I mention drag kings because the treatment of gender variance in these heavily gender-oriented pair of exhibitions was also very, very different. While Fashioning Masculinities looked exclusively at the construction of masculinity through appearance, and included assigned-female-at-birth drag kings, construction garments worn by transgender men, and men’s suits worn by cisgender women such as Marlene Dietrich as illustrations of the artifice of masculinity, Feminine Power‘s broader and less well-defined remit created difficulties in addressing any one area of gender construction with any depth. Birth and gestation (historically the root of feminine power is the capacity to generate life), fertility, and presumed heterosexual love were given the same vague, half-hearted elucidation that justice, nurture, and spiritual wisdom were. And while a gesture was made in the direction of the Boddisativa Guanyin’s “transition” from being represented as a a male figure in India and, under the name Guanyin, as a woman in Chinese Buddhism–with one of the repeat contributors saying that it was her preference to refer to Guanyin as “they”, a non-binary pronoun–other overwhelming feminine power relating to gender variance was left out. Ishtar’s inclusion made no mention of sacred third gender/possible trans woman priesthood, and the Anatolian mother goddess Cybele and her self-castrating, effeminate eunuch mendicant priesthood who gave binariest ancient Greeks such horrors about the corruption of manhood by a powerful foreign goddess…. was completely excluded.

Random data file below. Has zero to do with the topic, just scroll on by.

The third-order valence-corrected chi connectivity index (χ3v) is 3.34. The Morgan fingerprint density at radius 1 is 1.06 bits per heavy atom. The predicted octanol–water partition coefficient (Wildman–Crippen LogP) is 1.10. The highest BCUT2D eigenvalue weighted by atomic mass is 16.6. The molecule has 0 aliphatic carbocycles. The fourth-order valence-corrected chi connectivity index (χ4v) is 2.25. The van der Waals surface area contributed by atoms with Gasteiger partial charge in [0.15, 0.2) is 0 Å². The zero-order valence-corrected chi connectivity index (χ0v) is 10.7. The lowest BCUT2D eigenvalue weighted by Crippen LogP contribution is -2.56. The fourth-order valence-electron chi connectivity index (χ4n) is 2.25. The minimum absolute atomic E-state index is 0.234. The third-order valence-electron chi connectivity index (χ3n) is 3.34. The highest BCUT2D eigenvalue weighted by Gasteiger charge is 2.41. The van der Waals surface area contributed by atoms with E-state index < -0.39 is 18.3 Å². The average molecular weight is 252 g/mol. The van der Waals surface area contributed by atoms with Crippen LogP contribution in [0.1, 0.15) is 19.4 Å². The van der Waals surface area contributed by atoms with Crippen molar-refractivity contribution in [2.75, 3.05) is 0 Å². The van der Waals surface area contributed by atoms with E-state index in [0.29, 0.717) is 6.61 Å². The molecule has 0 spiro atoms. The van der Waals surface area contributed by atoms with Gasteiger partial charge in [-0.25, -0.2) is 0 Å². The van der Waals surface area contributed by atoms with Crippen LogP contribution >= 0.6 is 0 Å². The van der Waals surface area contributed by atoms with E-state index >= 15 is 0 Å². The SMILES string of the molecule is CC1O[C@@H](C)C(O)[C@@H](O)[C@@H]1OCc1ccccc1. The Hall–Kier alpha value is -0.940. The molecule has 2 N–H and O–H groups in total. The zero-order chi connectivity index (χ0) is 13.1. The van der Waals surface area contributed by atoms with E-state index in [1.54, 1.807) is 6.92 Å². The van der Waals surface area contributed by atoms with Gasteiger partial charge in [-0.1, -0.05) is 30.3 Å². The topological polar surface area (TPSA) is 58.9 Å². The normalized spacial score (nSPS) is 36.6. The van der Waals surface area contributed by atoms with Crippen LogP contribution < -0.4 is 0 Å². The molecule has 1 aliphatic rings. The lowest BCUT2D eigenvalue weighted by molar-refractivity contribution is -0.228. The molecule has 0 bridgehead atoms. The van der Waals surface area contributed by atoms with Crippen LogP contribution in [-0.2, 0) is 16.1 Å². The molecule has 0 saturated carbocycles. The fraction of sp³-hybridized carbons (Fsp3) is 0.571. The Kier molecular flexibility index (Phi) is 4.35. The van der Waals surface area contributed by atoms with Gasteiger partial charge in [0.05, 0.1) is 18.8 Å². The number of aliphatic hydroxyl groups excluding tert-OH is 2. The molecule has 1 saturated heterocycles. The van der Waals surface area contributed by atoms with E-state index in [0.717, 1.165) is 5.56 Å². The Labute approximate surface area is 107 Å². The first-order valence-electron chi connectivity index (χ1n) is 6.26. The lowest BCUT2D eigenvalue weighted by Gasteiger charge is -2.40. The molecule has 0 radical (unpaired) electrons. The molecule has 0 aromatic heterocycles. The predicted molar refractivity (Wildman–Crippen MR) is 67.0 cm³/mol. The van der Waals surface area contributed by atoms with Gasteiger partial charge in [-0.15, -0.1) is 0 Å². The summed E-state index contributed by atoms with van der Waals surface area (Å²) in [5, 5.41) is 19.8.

Only the faintest mention of Ishtar’s gender flexibility is made in the placcards accompanying the display of the Queen of the Night relief (pictured above, a stone relief of a talon-footed woman trampling lions accompanies two informational placcards. One notes briefly that “In art she was portrayed in female form, but in hymns she was sometimes praised as both female and male”).

As a lifelong proponent of feminist and woman-centred art and history, which I quite literally learned on my mother’s knee, I can only hope that the disappointing execution of an exhibition subject so ripe for exploration as feminine power, heralded as the first of its kind, does not also act as an excuse for making it the last of its kind. As to Fashioning Masculinities… more like this, please.